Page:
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Frustrated South Africans lash out on foreign nationals

08.09.2019
Article from AFRIC Editorial
At the time Africa through its political leaders is striving to change the economic status quo of the continent, border disputes, ideological wars, radicalization among other things, have become major challenges the leaders are faced with. The most recent is the spat between Frustrated South African Youths and foreign nationals residing in the southern African nation. Relations between the Republic of South Africa and Nigeria have taken another twist in recent times after what the world has termed as xenophobia resurfaced in the southern African nation. It is no doubt that the acts of cruelty were not only meted on Nigerians alone; other nationals from Malawi and elsewhere on the continent have suffered the same fate in South Africa. Usually, their targets are Nigerian nationals. Even though xenophobic attacks have been recurrent in South Africa in the last months, the September row attracted both continental and international condemnation after frustrated South African youths went on rampage, attacking foreign nationals based in the country. These supposed neglected youths have always vented their frustrations on foreigners working or doing business in South Africa, claiming that these foreign nationals have hijacked jobs meant for the population of South Africa.

However, These supposed neglected youths have always vented their frustrations on foreigners working or doing business in South Africa, claiming that these foreign nationals have hijacked jobs meant for the population of South Africa. However, these violent youths noted that they were retaliating against acts of criminality perpetrated by foreigners in the country. Many people have asked questions like; are foreigners the only people dealing in drugs, is killing of foreigners the solution to their problems, doesn’t the south African government have legal institutions in place to try people involved in acts of criminality, why are Africans prejudiced by South Africans? All these questions and many more remain unanswered in the minds of many people across the continent.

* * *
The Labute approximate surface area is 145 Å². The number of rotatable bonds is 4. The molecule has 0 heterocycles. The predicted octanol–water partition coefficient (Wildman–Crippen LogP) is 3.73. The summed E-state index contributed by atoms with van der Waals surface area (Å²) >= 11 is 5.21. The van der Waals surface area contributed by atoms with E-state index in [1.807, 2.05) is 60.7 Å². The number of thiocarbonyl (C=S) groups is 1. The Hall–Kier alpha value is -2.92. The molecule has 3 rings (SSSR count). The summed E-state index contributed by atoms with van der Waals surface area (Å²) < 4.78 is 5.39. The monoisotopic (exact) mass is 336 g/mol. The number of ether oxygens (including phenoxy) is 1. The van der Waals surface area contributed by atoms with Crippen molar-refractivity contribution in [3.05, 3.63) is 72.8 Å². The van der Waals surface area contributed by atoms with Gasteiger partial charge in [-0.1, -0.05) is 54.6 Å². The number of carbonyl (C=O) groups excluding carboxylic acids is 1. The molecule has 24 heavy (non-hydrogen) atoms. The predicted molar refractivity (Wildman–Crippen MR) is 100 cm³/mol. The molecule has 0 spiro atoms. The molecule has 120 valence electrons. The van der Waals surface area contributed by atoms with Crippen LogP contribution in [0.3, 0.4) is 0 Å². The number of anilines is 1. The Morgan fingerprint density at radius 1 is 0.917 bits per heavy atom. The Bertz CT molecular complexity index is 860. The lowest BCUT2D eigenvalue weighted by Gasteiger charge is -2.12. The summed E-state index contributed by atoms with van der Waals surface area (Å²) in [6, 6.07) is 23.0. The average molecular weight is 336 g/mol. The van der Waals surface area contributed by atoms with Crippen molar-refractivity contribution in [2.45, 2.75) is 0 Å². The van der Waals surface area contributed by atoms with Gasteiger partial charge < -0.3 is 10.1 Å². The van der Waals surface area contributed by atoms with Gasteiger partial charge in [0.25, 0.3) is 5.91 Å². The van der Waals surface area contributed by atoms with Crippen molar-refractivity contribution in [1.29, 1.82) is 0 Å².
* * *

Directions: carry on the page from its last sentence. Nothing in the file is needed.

Youth unemployment verses xenophobic attacks

Primarily, many schools of thought have argued that the recurrent xenophobic attacks on foreigners in South Africa is as a result of youth unemployment in the country. This is partly because these heinous acts are perpetrated by young, vibrant but frustrated and idle South Africans, with a tainted philosophy that, it is due to the presence of foreigners in their country that they cannot have jobs, thus, unleash of anger. In present day society, youth unemployment is still a major debate in South Africa, despite it being one of the most advanced economies on the Continent. In the second half of 2019, unemployment stood at 29%. According to a release by the department of statistics South Africa in May 2019, the country has the highest youth unemployment rate as compared to other countries in the world. Stats SA noted that vulnerability of youths remains high in the job market in South Africa. In the first half of 2019, unemployment among youths aged 15 to 24 stood at 55.2%, quite disturbing for a nation like South Africa. But does this guarantee the inhumane acts on foreign nationals? This is a problematic that has pushed many into thinking that there is more to the attacks than what meets the eyes.